Thu | Apr 2, 2020

Cassava plans needed devaluation

Published:Monday | March 9, 2015 | 12:00 AMDaraine Luton
In this 2008 file photograph, Dr Christopher Tufton, former minister of agriculture, shows his son Charles Tufton (left) and Mattheau Ebanks a root of cassava.

Finance Minister Dr Peter Phillips said the failure of the previous government to make the Jamaican dollar more competitive through negatively impacted the possibility of earning more from non-traditional crops such as cassava.

The parliamentary opposition has been hammering the Government over its policy to allow the dollar to devalue, but Phillips said this has resulted in local companies such as Red Stripe logging on to the potential to use local inputs rather than relying on imports.

Jeered by members of the opposition that he was not supportive of former Agriculture Minister Dr Christopher Tufton cassava expansion doctrine, Phillips said the effort was not successful because the critical policy support of having a competitive exchange rate was not in place.

"Where he didn't get the support is in the adjustments you should have made to make it more competitive at the time, and that is why possibilities are coming into view now of cassava in beer, cassava in animal feeds, cassava flour replacing imported wheat," Phillips said.

Local brewing company Red Stripe has said that it will invest US$10 million over the next five years to set up a cassava supply chain, as it moves to use the tuber to offset barley imports utilised in beer production. The company plans to put 2,500 acres of cassava under production to meet its own demand.

Richard Byles, chairman of Red Stripe, said the imported raw material is 24 per cent more expensive than two years ago because of the devaluation and that the locally produced cassava has an advantage because the price has not moved 24 per cent.

"It was a happy coincidence that we discovered it at the time that the exchange rate was making local agriculture more competitive," Byles said as he explained how Red Stripe came to its decision to use cassava in its beers.

He said it had come to the attention of Red Stripe that the method was being done, quite successfully, in some parts of Africa.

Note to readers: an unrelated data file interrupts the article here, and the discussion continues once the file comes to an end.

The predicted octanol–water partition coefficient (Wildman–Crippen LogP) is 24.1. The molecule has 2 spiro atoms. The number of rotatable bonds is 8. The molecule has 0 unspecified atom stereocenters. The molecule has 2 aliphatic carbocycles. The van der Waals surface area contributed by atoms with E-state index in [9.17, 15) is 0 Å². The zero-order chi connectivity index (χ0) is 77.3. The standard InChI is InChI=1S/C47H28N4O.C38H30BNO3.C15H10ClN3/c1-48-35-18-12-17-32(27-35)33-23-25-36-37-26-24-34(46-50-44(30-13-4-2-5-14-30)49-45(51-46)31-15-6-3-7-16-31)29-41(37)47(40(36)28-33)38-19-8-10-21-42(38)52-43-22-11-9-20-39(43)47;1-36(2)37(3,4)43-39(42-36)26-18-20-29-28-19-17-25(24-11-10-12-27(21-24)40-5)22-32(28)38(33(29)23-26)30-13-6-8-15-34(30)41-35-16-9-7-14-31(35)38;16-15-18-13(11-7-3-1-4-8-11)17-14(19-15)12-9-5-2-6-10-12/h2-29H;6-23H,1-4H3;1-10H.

Phillips said that given the structure of the economy, the devaluation should not be frowned on.


a major development


"It is a major thing because your balance-of-payments deficit over many years, which we have borrowed to compensate for, is driven in large measure because we have incentivised production in North America or elsewhere, rather than creating the conditions where our own farmers can get the production," Phillips said.

Audley Shaw, opposition spokesman on finance, noted that devaluation is projected to result in a $162-billion increase in the debt stock. He said the Government needs to rethink the policy.

"The fiscal policy paper reported that as a result of devaluation, we had to pay out an extra $108 billion and the fiscal policy paper is now reporting that as a result of devaluation, the debt has increased by another $54 billion this year," Shaw said.

"On the other side, we are told that devaluation is supposed to make us competitive and so, let us produce and export and earn foreign exchange. But when we look on the trade account on the other side, what we find is that we are not exporting anymore. Yes, we are importing less ... but if you look at what we are importing less of, it is not just consumer goods. We are also importing less capital goods and we are importing less raw material," he added.

But Phillips said that the issue of exchange-rate competitiveness is not simply to correct a cyclical downturn in the Jamaican economy.

"We have, over the years, imported the bulk of our food stuff. We are seeing, for the first time, a pattern of import substitution and our farmers have answered the call," the minister said.